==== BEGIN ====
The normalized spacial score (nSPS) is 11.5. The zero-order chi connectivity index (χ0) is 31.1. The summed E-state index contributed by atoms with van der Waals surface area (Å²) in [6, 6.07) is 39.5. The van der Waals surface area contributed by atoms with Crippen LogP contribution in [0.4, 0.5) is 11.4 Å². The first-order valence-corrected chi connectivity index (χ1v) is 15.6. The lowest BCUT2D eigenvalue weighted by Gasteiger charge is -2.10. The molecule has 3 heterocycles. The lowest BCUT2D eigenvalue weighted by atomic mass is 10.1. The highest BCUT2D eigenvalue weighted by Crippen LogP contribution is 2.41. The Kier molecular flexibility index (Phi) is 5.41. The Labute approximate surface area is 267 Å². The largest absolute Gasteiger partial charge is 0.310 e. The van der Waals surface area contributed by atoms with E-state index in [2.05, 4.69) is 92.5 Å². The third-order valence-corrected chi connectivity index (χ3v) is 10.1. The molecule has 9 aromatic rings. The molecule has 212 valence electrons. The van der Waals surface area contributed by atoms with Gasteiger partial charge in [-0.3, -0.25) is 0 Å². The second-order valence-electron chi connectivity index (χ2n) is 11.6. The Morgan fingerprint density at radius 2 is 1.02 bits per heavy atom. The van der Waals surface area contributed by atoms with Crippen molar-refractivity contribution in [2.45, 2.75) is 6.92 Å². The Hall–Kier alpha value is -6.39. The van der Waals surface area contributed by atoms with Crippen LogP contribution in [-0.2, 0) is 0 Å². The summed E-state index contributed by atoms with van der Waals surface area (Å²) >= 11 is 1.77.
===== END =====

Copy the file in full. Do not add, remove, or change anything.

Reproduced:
The normalized spacial score (nSPS) is 11.5. The zero-order chi connectivity index (χ0) is 31.1. The summed E-state index contributed by atoms with van der Waals surface area (Å²) in [6, 6.07) is 39.5. The van der Waals surface area contributed by atoms with Crippen LogP contribution in [0.4, 0.5) is 11.4 Å². The first-order valence-corrected chi connectivity index (χ1v) is 15.6. The lowest BCUT2D eigenvalue weighted by Gasteiger charge is -2.10. The molecule has 3 heterocycles. The lowest BCUT2D eigenvalue weighted by atomic mass is 10.1. The highest BCUT2D eigenvalue weighted by Crippen LogP contribution is 2.41. The Kier molecular flexibility index (Phi) is 5.41. The Labute approximate surface area is 267 Å². The largest absolute Gasteiger partial charge is 0.310 e. The van der Waals surface area contributed by atoms with E-state index in [2.05, 4.69) is 92.5 Å². The third-order valence-corrected chi connectivity index (χ3v) is 10.1. The molecule has 9 aromatic rings. The molecule has 212 valence electrons. The van der Waals surface area contributed by atoms with Gasteiger partial charge in [-0.3, -0.25) is 0 Å². The second-order valence-electron chi connectivity index (χ2n) is 11.6. The Morgan fingerprint density at radius 2 is 1.02 bits per heavy atom. The van der Waals surface area contributed by atoms with Crippen molar-refractivity contribution in [2.45, 2.75) is 6.92 Å². The Hall–Kier alpha value is -6.39. The van der Waals surface area contributed by atoms with Crippen LogP contribution in [-0.2, 0) is 0 Å². The summed E-state index contributed by atoms with van der Waals surface area (Å²) >= 11 is 1.77.